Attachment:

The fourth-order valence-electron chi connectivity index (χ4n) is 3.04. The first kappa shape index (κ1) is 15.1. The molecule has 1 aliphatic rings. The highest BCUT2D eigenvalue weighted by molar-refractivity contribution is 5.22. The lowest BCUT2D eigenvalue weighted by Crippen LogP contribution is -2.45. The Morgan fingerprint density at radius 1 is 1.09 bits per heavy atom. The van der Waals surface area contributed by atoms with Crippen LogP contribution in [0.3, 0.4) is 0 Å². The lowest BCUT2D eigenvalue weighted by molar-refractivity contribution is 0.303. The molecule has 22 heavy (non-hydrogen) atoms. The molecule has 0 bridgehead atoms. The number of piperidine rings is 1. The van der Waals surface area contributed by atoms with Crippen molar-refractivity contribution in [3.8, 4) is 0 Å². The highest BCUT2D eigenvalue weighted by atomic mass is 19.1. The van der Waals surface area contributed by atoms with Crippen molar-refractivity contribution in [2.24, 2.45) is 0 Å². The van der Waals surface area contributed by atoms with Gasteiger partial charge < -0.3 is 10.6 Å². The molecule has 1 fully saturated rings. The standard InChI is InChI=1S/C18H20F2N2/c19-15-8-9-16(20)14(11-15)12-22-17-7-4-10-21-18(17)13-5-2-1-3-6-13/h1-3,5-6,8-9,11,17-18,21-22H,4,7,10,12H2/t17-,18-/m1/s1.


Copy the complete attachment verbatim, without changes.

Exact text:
The fourth-order valence-electron chi connectivity index (χ4n) is 3.04. The first kappa shape index (κ1) is 15.1. The molecule has 1 aliphatic rings. The highest BCUT2D eigenvalue weighted by molar-refractivity contribution is 5.22. The lowest BCUT2D eigenvalue weighted by Crippen LogP contribution is -2.45. The Morgan fingerprint density at radius 1 is 1.09 bits per heavy atom. The van der Waals surface area contributed by atoms with Crippen LogP contribution in [0.3, 0.4) is 0 Å². The lowest BCUT2D eigenvalue weighted by molar-refractivity contribution is 0.303. The molecule has 22 heavy (non-hydrogen) atoms. The molecule has 0 bridgehead atoms. The number of piperidine rings is 1. The van der Waals surface area contributed by atoms with Crippen molar-refractivity contribution in [3.8, 4) is 0 Å². The highest BCUT2D eigenvalue weighted by atomic mass is 19.1. The van der Waals surface area contributed by atoms with Crippen molar-refractivity contribution in [2.24, 2.45) is 0 Å². The van der Waals surface area contributed by atoms with Gasteiger partial charge < -0.3 is 10.6 Å². The molecule has 1 fully saturated rings. The standard InChI is InChI=1S/C18H20F2N2/c19-15-8-9-16(20)14(11-15)12-22-17-7-4-10-21-18(17)13-5-2-1-3-6-13/h1-3,5-6,8-9,11,17-18,21-22H,4,7,10,12H2/t17-,18-/m1/s1.